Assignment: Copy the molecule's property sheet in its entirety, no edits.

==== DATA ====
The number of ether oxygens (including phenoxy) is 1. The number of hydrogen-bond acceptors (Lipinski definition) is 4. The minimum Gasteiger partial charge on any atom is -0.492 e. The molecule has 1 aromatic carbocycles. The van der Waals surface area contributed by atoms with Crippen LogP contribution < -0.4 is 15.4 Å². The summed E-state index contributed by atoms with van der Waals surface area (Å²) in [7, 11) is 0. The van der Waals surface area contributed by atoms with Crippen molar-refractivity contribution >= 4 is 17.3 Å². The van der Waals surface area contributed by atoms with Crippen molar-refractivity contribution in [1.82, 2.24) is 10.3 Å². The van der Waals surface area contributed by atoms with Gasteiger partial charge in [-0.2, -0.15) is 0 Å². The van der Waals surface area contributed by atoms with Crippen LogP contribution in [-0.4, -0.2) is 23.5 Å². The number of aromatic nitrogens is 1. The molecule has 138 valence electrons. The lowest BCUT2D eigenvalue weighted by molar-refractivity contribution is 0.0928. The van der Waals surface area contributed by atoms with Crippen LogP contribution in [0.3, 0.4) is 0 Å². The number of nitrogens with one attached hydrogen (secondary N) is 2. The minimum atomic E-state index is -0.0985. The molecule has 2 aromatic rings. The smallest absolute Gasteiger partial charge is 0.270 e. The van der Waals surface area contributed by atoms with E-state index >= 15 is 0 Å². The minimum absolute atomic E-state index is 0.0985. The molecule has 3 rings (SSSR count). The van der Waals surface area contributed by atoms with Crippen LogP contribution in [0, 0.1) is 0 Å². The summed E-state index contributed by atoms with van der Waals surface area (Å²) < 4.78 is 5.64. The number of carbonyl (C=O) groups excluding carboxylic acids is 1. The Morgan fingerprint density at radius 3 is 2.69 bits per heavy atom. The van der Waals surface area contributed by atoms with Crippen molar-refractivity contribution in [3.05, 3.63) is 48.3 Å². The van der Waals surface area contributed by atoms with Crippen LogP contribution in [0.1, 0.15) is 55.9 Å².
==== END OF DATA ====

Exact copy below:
The number of ether oxygens (including phenoxy) is 1. The number of hydrogen-bond acceptors (Lipinski definition) is 4. The minimum Gasteiger partial charge on any atom is -0.492 e. The molecule has 1 aromatic carbocycles. The van der Waals surface area contributed by atoms with Crippen LogP contribution < -0.4 is 15.4 Å². The summed E-state index contributed by atoms with van der Waals surface area (Å²) in [7, 11) is 0. The van der Waals surface area contributed by atoms with Crippen molar-refractivity contribution >= 4 is 17.3 Å². The van der Waals surface area contributed by atoms with Crippen molar-refractivity contribution in [1.82, 2.24) is 10.3 Å². The van der Waals surface area contributed by atoms with Gasteiger partial charge in [-0.2, -0.15) is 0 Å². The van der Waals surface area contributed by atoms with Crippen LogP contribution in [-0.4, -0.2) is 23.5 Å². The number of aromatic nitrogens is 1. The molecule has 138 valence electrons. The lowest BCUT2D eigenvalue weighted by molar-refractivity contribution is 0.0928. The van der Waals surface area contributed by atoms with Crippen LogP contribution in [0.3, 0.4) is 0 Å². The number of nitrogens with one attached hydrogen (secondary N) is 2. The minimum atomic E-state index is -0.0985. The molecule has 2 aromatic rings. The smallest absolute Gasteiger partial charge is 0.270 e. The van der Waals surface area contributed by atoms with E-state index >= 15 is 0 Å². The minimum absolute atomic E-state index is 0.0985. The molecule has 3 rings (SSSR count). The van der Waals surface area contributed by atoms with Crippen LogP contribution in [0, 0.1) is 0 Å². The summed E-state index contributed by atoms with van der Waals surface area (Å²) < 4.78 is 5.64. The number of carbonyl (C=O) groups excluding carboxylic acids is 1. The Morgan fingerprint density at radius 3 is 2.69 bits per heavy atom. The van der Waals surface area contributed by atoms with Crippen molar-refractivity contribution in [3.05, 3.63) is 48.3 Å². The van der Waals surface area contributed by atoms with Crippen LogP contribution in [0.1, 0.15) is 55.9 Å².